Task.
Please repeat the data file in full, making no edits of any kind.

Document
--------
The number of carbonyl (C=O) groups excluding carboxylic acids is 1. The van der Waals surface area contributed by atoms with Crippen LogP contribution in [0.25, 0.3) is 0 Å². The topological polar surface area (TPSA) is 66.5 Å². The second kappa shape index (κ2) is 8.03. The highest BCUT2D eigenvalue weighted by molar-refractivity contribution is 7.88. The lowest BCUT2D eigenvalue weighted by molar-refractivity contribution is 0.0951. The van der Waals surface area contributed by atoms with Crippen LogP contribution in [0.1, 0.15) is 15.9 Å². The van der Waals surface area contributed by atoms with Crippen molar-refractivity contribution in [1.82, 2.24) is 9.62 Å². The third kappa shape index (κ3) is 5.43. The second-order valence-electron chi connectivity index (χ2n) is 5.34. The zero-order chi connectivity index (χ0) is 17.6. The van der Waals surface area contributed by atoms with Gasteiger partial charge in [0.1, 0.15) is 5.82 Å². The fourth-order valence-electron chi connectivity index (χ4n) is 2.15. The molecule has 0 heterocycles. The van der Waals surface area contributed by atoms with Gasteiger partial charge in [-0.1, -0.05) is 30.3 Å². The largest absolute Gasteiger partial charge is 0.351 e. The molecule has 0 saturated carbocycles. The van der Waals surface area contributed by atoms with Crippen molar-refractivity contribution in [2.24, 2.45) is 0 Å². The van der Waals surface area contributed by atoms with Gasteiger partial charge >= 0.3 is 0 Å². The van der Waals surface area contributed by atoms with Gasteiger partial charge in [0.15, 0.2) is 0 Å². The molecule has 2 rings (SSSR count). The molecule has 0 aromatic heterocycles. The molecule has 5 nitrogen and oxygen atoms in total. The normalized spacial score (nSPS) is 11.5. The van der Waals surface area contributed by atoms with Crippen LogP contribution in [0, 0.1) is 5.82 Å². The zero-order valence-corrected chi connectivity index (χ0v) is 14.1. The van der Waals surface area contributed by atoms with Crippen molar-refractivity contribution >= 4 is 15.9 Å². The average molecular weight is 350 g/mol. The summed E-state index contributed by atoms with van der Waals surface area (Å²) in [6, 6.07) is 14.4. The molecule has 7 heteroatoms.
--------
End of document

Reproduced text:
The number of carbonyl (C=O) groups excluding carboxylic acids is 1. The van der Waals surface area contributed by atoms with Crippen LogP contribution in [0.25, 0.3) is 0 Å². The topological polar surface area (TPSA) is 66.5 Å². The second kappa shape index (κ2) is 8.03. The highest BCUT2D eigenvalue weighted by molar-refractivity contribution is 7.88. The lowest BCUT2D eigenvalue weighted by molar-refractivity contribution is 0.0951. The van der Waals surface area contributed by atoms with Crippen LogP contribution in [0.1, 0.15) is 15.9 Å². The van der Waals surface area contributed by atoms with Crippen molar-refractivity contribution in [1.82, 2.24) is 9.62 Å². The third kappa shape index (κ3) is 5.43. The second-order valence-electron chi connectivity index (χ2n) is 5.34. The zero-order chi connectivity index (χ0) is 17.6. The van der Waals surface area contributed by atoms with Gasteiger partial charge in [0.1, 0.15) is 5.82 Å². The fourth-order valence-electron chi connectivity index (χ4n) is 2.15. The molecule has 0 heterocycles. The van der Waals surface area contributed by atoms with Gasteiger partial charge in [-0.1, -0.05) is 30.3 Å². The largest absolute Gasteiger partial charge is 0.351 e. The molecule has 0 saturated carbocycles. The van der Waals surface area contributed by atoms with Crippen molar-refractivity contribution in [2.24, 2.45) is 0 Å². The van der Waals surface area contributed by atoms with Gasteiger partial charge >= 0.3 is 0 Å². The van der Waals surface area contributed by atoms with Gasteiger partial charge in [0.15, 0.2) is 0 Å². The molecule has 2 rings (SSSR count). The molecule has 0 aromatic heterocycles. The molecule has 5 nitrogen and oxygen atoms in total. The normalized spacial score (nSPS) is 11.5. The van der Waals surface area contributed by atoms with Crippen LogP contribution in [0, 0.1) is 5.82 Å². The zero-order valence-corrected chi connectivity index (χ0v) is 14.1. The van der Waals surface area contributed by atoms with Crippen molar-refractivity contribution >= 4 is 15.9 Å². The average molecular weight is 350 g/mol. The summed E-state index contributed by atoms with van der Waals surface area (Å²) in [6, 6.07) is 14.4. The molecule has 7 heteroatoms.